*ONE IN FIVE OR FOUR OF EVERY VOTE CAST COULD BE A POSTAL VOTE
*POSTAL VOTES OPEN TO MASSIVE FRAUD WARNS ELECTORAL COMMISSIONER
As many as one in five or even one in four votes cast in the Brexit referendum could be postal votes, it has emerged.
The huge number of postal votes will fuels fears of election malpractice after the electoral commissioner warned in 2015 that fraud using postal votes was easy.
Lax rules enabled fraudulent applications to register and to vote by post and proxy.
“Postal voting fraud has become “easy” because of “extremely lax rules”, the electoral commissioner has said amid concerns that the practice is widespread.
Richard Mawrey found that people working for Lutfur Rahman, the disgraced former mayor of Tower Hamlets, were guilty of personation – an electoral offence whereby a vote is cast in the name of someone else.
In his judgment the former mayor, Mr Mawrey raised concerns that the fraud is increasingly commonplace.”
In fact in Birmingham in 2005, the number of false votes was virtually half of all votes recorded as having been cast for the winning candidates.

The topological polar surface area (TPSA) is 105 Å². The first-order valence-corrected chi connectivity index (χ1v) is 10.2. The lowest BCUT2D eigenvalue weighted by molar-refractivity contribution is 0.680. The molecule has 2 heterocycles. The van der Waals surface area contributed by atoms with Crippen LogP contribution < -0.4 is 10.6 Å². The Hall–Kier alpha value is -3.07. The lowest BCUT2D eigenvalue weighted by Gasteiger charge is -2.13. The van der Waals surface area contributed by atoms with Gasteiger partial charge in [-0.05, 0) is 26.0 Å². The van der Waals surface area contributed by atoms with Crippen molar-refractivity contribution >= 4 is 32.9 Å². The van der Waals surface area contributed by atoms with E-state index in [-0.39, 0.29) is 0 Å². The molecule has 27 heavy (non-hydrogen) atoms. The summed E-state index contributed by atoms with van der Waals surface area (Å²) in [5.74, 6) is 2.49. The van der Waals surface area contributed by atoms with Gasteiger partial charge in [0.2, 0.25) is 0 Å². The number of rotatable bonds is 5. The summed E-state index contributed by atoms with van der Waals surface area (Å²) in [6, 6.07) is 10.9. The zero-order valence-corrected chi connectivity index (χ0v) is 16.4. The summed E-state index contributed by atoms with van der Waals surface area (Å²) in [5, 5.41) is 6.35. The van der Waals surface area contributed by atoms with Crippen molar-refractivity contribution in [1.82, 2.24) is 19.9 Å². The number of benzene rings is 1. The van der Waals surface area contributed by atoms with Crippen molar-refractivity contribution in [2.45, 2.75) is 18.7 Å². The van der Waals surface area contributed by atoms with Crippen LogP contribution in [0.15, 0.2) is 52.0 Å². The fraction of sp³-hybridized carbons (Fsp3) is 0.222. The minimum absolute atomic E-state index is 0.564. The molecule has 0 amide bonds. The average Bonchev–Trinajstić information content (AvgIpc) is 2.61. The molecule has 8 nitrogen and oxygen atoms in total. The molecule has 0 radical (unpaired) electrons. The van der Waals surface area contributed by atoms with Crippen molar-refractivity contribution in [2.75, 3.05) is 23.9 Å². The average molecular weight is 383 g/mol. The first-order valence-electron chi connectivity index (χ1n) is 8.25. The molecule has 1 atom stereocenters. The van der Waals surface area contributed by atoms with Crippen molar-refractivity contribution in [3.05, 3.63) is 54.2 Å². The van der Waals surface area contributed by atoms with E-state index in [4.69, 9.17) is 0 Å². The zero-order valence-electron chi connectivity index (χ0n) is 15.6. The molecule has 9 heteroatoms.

A record electorate of 46,499,537, according to provisional figures published on Tuesday by the Electoral Commission, are set to vote in the Brexit. And about eight or nine million of those votes or even more could be postal votes on current trends.
Postal votes could end up making one in five or even four of the total vote.
Almost 7.6 million postal votes were issued for the General Election in 2015 or 16.4% of the entire electorate, according to a University of Plymouth study.
A staggering uniform 85.8% of postal ballot were returned from all parts of the UK, 22% more than those electors required to vote ‘in person’ at 63.2%.
As a result the number of postal votes at the count was one in five or 20% of the total.
In addition, almost 150,000 electors (0.3% of the total) appointed proxies. The number of emergency proxy votes increased from fewer than 1,000 in 2010 to nearly 9,000 following a relaxation of the rules regarding eligibility.
About three fifths of one percent of electors with a postal vote were granted a waiver to use their date of birth as their sole identifier.